Who Is At Risk Of Nephrotic Syndrome & Is There A Blood Test For It?
Nephrotic syndrome may be caused due to various reasons. However, the most common cause is blood vessel damage. Various factors increase the risk of nephrotic syndrome. These include underlying disease, medications, and certain infections. A blood test may be used to determine nephrotic syndrome.
Who Is At Risk Of Nephrotic Syndrome?
There are some factors that can increase the risk of nephrotic syndrome:
Diseases That Can Damage The Kidney:
Some disease and medical condition increase the risk of nephrotic syndrome. Some of the diseases are:
Diabetes: High blood sugar level can damage the blood vessels of the kidney. When blood vessels are damaged then they do not work properly. Diabetic patients also have the problem of high blood pressure which can cause kidney disease.
Lupus Nephritis: Lupus nephritis cause swelling in small blood vessels of the kidney. For this reason, the kidney does not filter the waste properly and unable to control the amount of fluid in the body(1).
Kidney could be damaged when people take lots of medicine like aspirin, vancomycin, painkiller, diuretics, ACE inhibitors, aminoglycoside antibiotics, and nonsteroidal anti-inflammatory drugs.
Nonsteroidal Anti-Inflammatory Drugs: NSAIDs can reduce the renal plasma flow by decreasing in prostaglandins and regulate the vasodilation on the filtration level and inhibit the prostaglandins. Inhibition of prostaglandins may cause deterioration of kidney function.
Vancomycin: Patients that have severe methicillin-resistant Staphylococcus aureus infection are treated with the IV antibiotics. Vancomycin can cause kidney damage and also cause acute interstitial nephritis.
ACE Inhibitors: ACE inhibitors are used to treat high blood pressure and heart failure. ACE inhibitors are metabolized in the liver but also have the risk of kidney damage.
Aminoglycoside Antibiotics: These cause a serious injury in the kidney at low doses. The most toxic aminoglycoside are neomycin, gentamicin, tobramycin, and streptomycin.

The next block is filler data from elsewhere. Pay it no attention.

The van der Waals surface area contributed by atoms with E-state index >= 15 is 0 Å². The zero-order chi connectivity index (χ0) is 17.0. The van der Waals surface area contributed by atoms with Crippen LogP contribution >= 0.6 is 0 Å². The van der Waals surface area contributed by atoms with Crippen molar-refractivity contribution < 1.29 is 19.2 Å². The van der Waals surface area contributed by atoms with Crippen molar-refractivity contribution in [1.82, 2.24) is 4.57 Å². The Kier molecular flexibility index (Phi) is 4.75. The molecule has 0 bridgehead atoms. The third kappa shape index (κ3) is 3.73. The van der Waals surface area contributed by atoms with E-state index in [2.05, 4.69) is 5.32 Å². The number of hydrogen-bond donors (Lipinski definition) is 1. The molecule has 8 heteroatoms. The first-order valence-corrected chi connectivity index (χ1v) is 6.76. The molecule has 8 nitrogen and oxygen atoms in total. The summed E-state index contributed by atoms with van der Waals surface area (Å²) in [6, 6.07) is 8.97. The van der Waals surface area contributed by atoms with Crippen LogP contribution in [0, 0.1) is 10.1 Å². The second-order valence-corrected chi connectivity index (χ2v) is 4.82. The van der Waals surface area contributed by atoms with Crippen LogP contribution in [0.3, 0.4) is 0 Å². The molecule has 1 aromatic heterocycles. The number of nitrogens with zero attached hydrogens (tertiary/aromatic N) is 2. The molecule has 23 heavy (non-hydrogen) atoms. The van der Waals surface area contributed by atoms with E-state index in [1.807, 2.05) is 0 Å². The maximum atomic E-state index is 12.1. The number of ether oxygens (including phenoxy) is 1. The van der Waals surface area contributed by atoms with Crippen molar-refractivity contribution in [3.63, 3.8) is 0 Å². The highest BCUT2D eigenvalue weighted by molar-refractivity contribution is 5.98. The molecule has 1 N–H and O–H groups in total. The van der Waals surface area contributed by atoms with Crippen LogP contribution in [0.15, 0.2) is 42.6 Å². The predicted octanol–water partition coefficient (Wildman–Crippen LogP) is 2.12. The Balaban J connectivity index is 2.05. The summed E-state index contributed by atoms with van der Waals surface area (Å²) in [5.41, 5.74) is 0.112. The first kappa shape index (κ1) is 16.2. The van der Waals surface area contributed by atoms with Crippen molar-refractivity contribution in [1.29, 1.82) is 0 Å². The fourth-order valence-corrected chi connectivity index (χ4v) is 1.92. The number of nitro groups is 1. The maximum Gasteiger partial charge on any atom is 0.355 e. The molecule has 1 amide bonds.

- HIV: It can attack the small blood vessels of the kidney and damage the renal function.
- Malaria: Malaria cause renal failure by renal cortical vasoconstriction and sequestration.
Is There A Blood Test For It?
A blood test may also be used for evaluating the presence and extent of nephrotic syndrome. The blood test may show the level of protein albumin or level of blood protein in the body. Albumin protein regulates the osmotic pressure in the blood plasma for the prevention of water from leaking out of the blood vessels. The normal level of protein in blood is 6-8 gram per deciliter, and the albumin level is 3.5-5.0 gram per deciliter. When the level of albumin is decreased the blood cholesterol level and blood triglycerides level is increased. Serum and blood urea level are also determined by this test(3).
Many other test and techniques are available for the diagnosis of renal syndrome.
Urine Test: Urine test is used to detect the level of proteins in the body. Urine is collected for 24 hours for accurate measurement of protein.
Kidney Biopsy: In this testing procedure a small sample of kidney tissue is withdrawn from the body. For this procedure, a special needle is inserted in the kidney through the skin and the sample is collected. The collected sample is sent to the lab for testing. After this test, the patients need to lie down on their back for some hours and avoid the strenuous activity for the next 2 to 3 days.
Side effects of kidney biopsy:
- Blood comes with the urine after the first 24 hours.
- Increased body temperature
- Redness, inflammation, and bleeding on the site of biopsy.
- Feeling faint.
- Rare chance of cancer.
- Inability in urinating.
- Increased pain at the site of biopsy(2).
Underlying disease, medications, and infections are the common cause of the nephrotic syndrome. Various blood tests are used to evaluate the kidney function in case of nephrotic syndrome. These tests include protein, especially albumin, and serum urea levels.
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